Iran Extends a Hand to Israel

Israel today condemns Iran’s Islamic state, but Israel was its secret partner in the 1980s, selling billions of dollars in weapons and quietly lobbying the U.S. government on Iran’s behalf. Now, Iran says a return to those warmer relations is possible, writes ex-CIA analyst Paul R. Pillar.

By Paul R. Pillar

Iranian Foreign Minister Mohammad Javad Zarif said in an interview the other day, “Once the Palestinian problem is solved the conditions for an Iranian recognition of Israel will be possible.”

Set aside for the moment the fact that Zarif was addressing only one-half of a process and left open the question of what it would take for an Israeli recognition of the Islamic Republic of Iran, which may be the more problematic part of the equation. Note how the mere possibility of the Islamic Republic recognizing the State of Israel is a universe apart from so much of what is continually said about Iran, especially said by the government of Israel. You know — all that rhetoric about how Iran is supposedly dedicated to the destruction of Israel and so forth.

Iran's Foreign Minister Javad Zarif.

Iran’s Foreign Minister Javad Zarif.

They are a universe apart because the rhetoric is mistaken and Zarif’s comment is an unexceptional reflection of history and of actual Iranian interests. There should be nothing surprising about his remark, and nothing surprising about it while taking it as an honest and direct expression of Iranian intentions.

Amid today’s rancor it is easy to forget the substantial history of Israeli-Iranian cooperation. That history included not only the time of the shah but also the early years of the Islamic republic, when Israel was providing logistical and training assistance to Iran and urging the United States to tilt toward Iran during the Iran-Iraq War.

A fundamental basis for cooperation back then, as it would be now and in the future, is the status of Israel and Iran (along with Turkey) as important non-Arab states in a predominantly Arab region. They share concerns about some of the same threats and adversaries, including some adversaries of the violent extremist sort.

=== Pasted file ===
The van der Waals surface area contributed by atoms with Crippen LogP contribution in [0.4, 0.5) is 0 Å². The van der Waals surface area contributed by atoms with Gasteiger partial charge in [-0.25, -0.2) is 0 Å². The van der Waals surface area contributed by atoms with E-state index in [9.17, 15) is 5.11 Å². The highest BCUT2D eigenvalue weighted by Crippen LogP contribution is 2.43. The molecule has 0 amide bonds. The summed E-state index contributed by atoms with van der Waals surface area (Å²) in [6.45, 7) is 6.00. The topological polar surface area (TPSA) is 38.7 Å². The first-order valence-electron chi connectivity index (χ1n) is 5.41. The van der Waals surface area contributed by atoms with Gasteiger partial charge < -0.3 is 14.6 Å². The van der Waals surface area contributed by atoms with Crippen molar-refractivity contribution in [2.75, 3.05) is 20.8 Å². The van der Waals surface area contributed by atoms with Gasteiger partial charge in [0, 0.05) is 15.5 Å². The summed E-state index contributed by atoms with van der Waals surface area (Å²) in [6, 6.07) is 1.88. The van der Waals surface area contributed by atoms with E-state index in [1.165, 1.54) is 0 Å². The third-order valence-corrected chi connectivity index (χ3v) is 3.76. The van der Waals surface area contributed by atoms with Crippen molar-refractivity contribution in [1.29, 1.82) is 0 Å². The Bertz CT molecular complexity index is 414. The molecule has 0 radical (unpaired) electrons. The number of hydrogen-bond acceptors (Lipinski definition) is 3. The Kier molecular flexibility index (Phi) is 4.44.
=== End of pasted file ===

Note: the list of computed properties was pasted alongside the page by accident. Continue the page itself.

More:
Being estranged from each other is a missed opportunity for Israel as well as for Iran. It represents part of the cost that Israel incurs as long as its government swears eternal hostility against Iran.

Two hurdles in particular need to be cleared to get any closer to an end to the estrangement. One is completion of a negotiated agreement on Iran’s nuclear program, partly because of how that issue has overshadowed everything else in many relationships with Iran.

A nuclear deal would open the door to an improved U.S. relationship with Iran, and it is hard to imagine Israeli-Iranian relations getting ahead of U.S.-Iranian relations. It also is hard to imagine any Iranian leader moving toward normal relations with a government that is repeatedly threatening Iran with military attack.

The other hurdle is exactly the one Zarif identified: resolution of the Palestinian problem. As long as that problem is unresolved, any Iranian government will be quite vocal in criticizing Israel’s policies and its continued occupation. It will be so partly because of genuine sympathy with the plight of the Palestinians and partly because of how strongly the issue plays with Arab and Muslim audiences.